Told she had an average of two to three years to
live, Sam Aulton has turned her life around and hopes to help others in the same
Diagnosed with metastatic breast cancer in February, the cancer had spread to
her spine and possibly her lungs, and doctors had little hope for her survival.
Determined not to give up, the Cessnock woman decided to make some changes in
her lifestyle, and hopes to beat the odds.
“Averages don't have to relate to everyone and the law of averages does not
mean that everyone will be condemned to that outcome…but this gave me the
impetus that I needed to change my habits and change my potential outcome,” Sam
With plenty to live for, including daughters Maggie (six) and Ruby (three),
Sam has turned to alternative therapies, with promising results.
One of these therapies is Qi Gong (pronounced chi gung), the Chinese exercise
form that uses breathing and meditation to improve and treat disease.
“I’m doing a few different things, but this one (Qi Gong) feels really good,
and I want to share it with people,” Sam said.
Sam took up Qi Gong in March and a lung scan in May revealed no signs of
cancer. The cancer also appears to have stopped spreading around her bones.
While doctors would not confirm whether the cancer had actually spread to her
lungs, Sam caught pneumonia twice around Christmas time last year and cancer
could have been the cause.
Sam said she feels “lucky” to have had the pneumonia, or the doctors may not
have discovered the cancer.
It is Sam’s second battle with the disease – she was initially diagnosed with
breast cancer in 2000, just two weeks after her 30th birthday.
But she was shocked all the same to have cancer again.
“After five years, they usually say ‘congratulations’,” she said.
Sam underwent chemotherapy, radiation and hormone treatment 11 years ago. She
was offered hormone treatment this time around, but declined.
“Knowing that it had not cured me 11 years ago why would it cure me now?” she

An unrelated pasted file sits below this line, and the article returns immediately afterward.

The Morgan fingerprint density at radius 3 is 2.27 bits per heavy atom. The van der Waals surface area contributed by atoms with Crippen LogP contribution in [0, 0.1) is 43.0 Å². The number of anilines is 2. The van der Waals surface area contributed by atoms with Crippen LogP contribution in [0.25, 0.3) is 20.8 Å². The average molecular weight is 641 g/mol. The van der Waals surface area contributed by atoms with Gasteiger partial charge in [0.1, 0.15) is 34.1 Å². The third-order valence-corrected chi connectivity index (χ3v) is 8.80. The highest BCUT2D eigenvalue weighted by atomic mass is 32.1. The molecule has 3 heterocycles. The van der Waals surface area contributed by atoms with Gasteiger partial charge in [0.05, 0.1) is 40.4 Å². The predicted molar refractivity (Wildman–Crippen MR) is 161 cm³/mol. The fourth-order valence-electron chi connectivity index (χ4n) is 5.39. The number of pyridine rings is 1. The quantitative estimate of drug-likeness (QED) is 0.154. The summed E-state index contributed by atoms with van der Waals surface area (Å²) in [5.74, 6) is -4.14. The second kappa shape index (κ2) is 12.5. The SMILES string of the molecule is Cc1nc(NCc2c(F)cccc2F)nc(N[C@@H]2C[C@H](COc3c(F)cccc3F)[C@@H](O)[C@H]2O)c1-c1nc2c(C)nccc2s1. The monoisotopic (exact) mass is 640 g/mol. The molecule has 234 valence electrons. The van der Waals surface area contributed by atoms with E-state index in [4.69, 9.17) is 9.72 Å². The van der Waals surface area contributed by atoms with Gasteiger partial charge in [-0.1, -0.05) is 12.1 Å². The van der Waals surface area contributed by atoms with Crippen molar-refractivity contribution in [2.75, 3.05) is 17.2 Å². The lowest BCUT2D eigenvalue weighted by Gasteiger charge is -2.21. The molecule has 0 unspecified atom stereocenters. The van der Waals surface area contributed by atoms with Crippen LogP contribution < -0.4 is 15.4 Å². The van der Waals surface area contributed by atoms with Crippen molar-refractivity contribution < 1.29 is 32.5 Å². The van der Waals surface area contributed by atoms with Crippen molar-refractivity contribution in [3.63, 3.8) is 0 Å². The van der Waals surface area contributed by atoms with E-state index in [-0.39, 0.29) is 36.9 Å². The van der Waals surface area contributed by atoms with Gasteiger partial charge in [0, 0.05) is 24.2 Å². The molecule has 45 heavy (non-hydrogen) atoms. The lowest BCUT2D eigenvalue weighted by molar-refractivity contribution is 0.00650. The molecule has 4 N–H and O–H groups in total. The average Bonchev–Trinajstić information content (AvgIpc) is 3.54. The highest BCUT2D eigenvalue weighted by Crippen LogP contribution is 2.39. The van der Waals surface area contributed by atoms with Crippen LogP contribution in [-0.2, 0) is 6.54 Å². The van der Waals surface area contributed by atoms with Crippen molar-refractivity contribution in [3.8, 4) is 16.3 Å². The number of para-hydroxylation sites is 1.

“I had already had two years of hormone treatment Zoladex at age 31 which put
me into menopause and caused osteopeonia.
“They also stated radiation could be of assistance but would only shrink the
tumour not cure the root cause, so I thought again ‘no’ – I need a cure.”
Following her scan in May, which came after more than two months of daily Qi
Gong sessions, doctors said Sam’s body seemed to be “moving in the right
direction” without the use of these hormone treatments that cause damaging side
“And I was stoked,” she said.
Sam discovered Qi Gong through cancer retreat centre The Gawler Foundation
and has also been visiting Sydney-based Chinese medicine specialist, Dr. Qixin
Chen, who she said has many “miracle stories”.
Sam is looking to conduct free classes in a local park for anyone with
cancer, degenerative diseases, allergies or other ailments that may be helped by
“There are masters of Qi Gong, who teach people how to teach…I’m just a
student who wants to share what I’ve accumulated,” she said.
Sam has practices Qi Gong for half an hour every morning, but it’s just part
of her healing plan. She also meditates two or three times a day, has visited a
“mind coach” who has helped her create a positive outlook, and has rid her diet
of sugar, which cancer cells can feed upon.
“I used to be really negative towards eating fanatically, but when it’s your
life, it’s worth it,” she said.
Anyone interested in learning about Qi Gong is asked to contact Sam on 0414
741 429 for more information.